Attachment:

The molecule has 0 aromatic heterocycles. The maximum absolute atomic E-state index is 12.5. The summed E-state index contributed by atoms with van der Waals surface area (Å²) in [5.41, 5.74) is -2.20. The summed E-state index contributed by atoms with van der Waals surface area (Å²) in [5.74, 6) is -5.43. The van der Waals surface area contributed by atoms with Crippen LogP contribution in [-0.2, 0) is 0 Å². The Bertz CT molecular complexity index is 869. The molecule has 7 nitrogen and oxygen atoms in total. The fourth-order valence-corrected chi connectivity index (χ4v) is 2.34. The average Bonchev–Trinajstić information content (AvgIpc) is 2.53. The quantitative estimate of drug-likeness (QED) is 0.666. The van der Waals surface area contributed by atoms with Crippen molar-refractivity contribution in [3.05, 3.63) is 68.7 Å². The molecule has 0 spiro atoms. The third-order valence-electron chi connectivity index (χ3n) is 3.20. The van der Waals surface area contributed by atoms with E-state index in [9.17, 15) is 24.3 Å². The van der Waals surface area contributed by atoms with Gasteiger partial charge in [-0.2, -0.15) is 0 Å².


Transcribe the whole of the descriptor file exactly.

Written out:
The molecule has 0 aromatic heterocycles. The maximum absolute atomic E-state index is 12.5. The summed E-state index contributed by atoms with van der Waals surface area (Å²) in [5.41, 5.74) is -2.20. The summed E-state index contributed by atoms with van der Waals surface area (Å²) in [5.74, 6) is -5.43. The van der Waals surface area contributed by atoms with Crippen LogP contribution in [-0.2, 0) is 0 Å². The Bertz CT molecular complexity index is 869. The molecule has 7 nitrogen and oxygen atoms in total. The fourth-order valence-corrected chi connectivity index (χ4v) is 2.34. The average Bonchev–Trinajstić information content (AvgIpc) is 2.53. The quantitative estimate of drug-likeness (QED) is 0.666. The van der Waals surface area contributed by atoms with Crippen molar-refractivity contribution in [3.05, 3.63) is 68.7 Å². The molecule has 0 spiro atoms. The third-order valence-electron chi connectivity index (χ3n) is 3.20. The van der Waals surface area contributed by atoms with E-state index in [9.17, 15) is 24.3 Å². The van der Waals surface area contributed by atoms with Gasteiger partial charge in [-0.2, -0.15) is 0 Å².